p WILLIMANTIC RIVER NEAR COVENTRY Effects of flood-control dams in the Middle River Basin (Ellithorpe Reservoir Dam No. 5, Ellis Reservoir Dam No. 2, Whitney Reservoir Dam No. 1, Shenipsit Reservoir Dam No. 6, Pomeroy Reservoir Dam No. 3, and Bradway Reservoir Dam No. 4) on peak flows are minor. Usable storage at the gaging station from flood control is about 31 acre-feet per square mile. The natural flow of stream can be altered by regulation from Staffordville Reservoir and the flood-control dams. https://waterdata.usgs.gov/ct/nwis/uv?site_no=01119500

 *We define low flow as below the 25th percentile for that stream, or below 25% of the mean flow for that stream for the date from the USGS data file at https://waterwatch.usgs.gov/webservices/realtime?region=ct&format=xml on a day when rivers are near their presumed lowest points between storms. High flow streams are those reporting over their 75% percentile for that date.

U.S. Drought Monitor

The U.S. Drought Monitor has been rating all of Connecticut "No Drought" since February. Their June 5 Summary reports an expanding area of "Abnormal Dryness" from eastern Massachusetts through New Hampshire and southern Maine. The Monitor lists streamflow as one of the reasons for that ranking: "Stream flows in this area are within the lowest quartile of the historical distribution for this day of the year..." Almost a third of Connecticut's streams can be described the same way. Click here for their discussion of current data. 

Public Water Supply Information

Your water utility and town are the best sources of information on the status of your water supply. A few systems post their current capacities regularly on their websites. For example: 

Aquarion maintains on its website a weekly updated water usage report that includes water demand graphs, system transfers, system capacities, days usable storage remaining, and precipitation. As of June 4, their reservoirs ranged from 97% to 100% of Reservoir Total Capacity, at or above where they usually are at this time of year.  

As of June 1, MDC reports its reservoirs were at "99% of capacity with 39.5 billion gallons in storage representing 659 days of supply assuming typical water use and no precipitation". The South Central Regional Water Authority reported  as of May 31, its reservoirs were at 96% of capacity. 

The most recent Monthly Reservoir Status Summary from the CT Department of Public Health available (as of June 12) was the March report issued April 23. In it, CT DPH reported that the reservoirs of 34 large water systems averaged 99% Usable Storage, which was 103% of where they usually are in March. 

Note: the CT Department of Health recently moved its Reservoir Data webpage and old links to it may not work. The new page can be found here.

Groundwater Discussion

In Connecticut, the USGS has 10 real-time groundwater monitoring wells. 6 of these compare their current measurements to multiyear records. On June 12, 3 of these 6 monitoring wells were reporting low water tables compared to the historical records for the date based on 8 to 13 years of record. The other 3 were reporting near-normal levels. All 6 of these wells were reporting near or above-normal levels in May.   Click here to see their current status.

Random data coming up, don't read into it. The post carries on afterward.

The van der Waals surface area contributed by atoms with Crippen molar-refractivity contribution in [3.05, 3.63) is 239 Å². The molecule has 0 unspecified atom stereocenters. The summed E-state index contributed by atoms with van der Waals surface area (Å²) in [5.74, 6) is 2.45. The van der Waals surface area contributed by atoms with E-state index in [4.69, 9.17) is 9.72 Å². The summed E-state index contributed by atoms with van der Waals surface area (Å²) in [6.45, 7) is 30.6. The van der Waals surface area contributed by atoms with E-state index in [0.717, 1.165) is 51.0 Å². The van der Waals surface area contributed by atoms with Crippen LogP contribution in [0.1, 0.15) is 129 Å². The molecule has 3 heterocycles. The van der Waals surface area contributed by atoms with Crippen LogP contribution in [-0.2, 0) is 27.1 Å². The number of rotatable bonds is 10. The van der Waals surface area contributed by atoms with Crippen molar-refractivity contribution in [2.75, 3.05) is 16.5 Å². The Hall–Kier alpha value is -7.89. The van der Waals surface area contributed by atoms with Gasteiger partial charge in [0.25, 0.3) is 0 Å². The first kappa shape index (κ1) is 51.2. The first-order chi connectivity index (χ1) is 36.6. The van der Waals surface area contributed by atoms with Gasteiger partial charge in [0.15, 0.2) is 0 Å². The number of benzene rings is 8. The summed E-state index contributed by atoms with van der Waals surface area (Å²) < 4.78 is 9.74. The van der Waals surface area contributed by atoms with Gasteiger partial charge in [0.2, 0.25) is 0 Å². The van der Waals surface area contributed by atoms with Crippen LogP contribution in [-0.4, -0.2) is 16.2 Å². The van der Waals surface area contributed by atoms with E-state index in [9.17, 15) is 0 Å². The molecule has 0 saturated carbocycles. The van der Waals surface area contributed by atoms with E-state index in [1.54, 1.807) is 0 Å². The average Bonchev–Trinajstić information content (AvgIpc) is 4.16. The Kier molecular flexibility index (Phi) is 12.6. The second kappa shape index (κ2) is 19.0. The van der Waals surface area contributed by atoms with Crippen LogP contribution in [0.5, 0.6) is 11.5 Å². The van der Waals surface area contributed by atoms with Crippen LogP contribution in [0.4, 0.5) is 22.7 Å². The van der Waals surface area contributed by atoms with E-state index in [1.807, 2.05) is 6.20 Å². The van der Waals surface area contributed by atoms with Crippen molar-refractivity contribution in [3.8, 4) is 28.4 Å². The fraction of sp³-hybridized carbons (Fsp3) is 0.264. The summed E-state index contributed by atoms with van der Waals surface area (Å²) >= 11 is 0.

The USGS Groundwater Watch website displays data from 60 other wells that are measured once a month, comparing the most recent measurements to each well's measurements taken in that month in previous years. At the end of May, 6 of the 60 wells  were below normal, 47 were at normal levels, 5 were above-normal, 2 were well above-normal. At the end of April, none of the wells were below normal.  Click here to see their current data. 

Monitoring the water table can provide clues to future conditions. There was an apparent pattern in 2013-2016 in which normal groundwater levels in winter and spring alternated with increasingly well-below-average levels in summer and fall. Although 2017 groundwater levels did get as far below average as they did in 2014 or 2015, they did not drop as fast as in 2016. Click here to see all the USGS graphs for their real-time groundwater measurements that compare levels from the last four years to the median level for each day of the year (lots of data, so it takes a long time to load). 

Groundwater levels influence streamflow. The water level in streams and rivers between storms depends on the flow of water out of the ground into the stream channel. The higher the water table, the more water is available to keep streams flowing. During a drought, smaller upland streams dry up faster than the larger rivers (click here for details from a previous Know Your Flow! webpage). An occasional brief, powerful rainstorm does not do much to help groundwater levels rise. The rain falls faster than the ground can absorb, and thus much of it becomes stormwater runoff. In contrast, public water supply systems that depend on reservoirs do benefit from heavy rains because the reservoirs collect the runoff. The runoff, however, can wash pollutants into the reservoirs, lowering water quality.


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Rivers Alliance of Connecticut
PO Box 1797, 7 West Street 3rd Floor, Litchfield, CT 06759-1797
rivers@riversalliance.org, www.riversalliance.org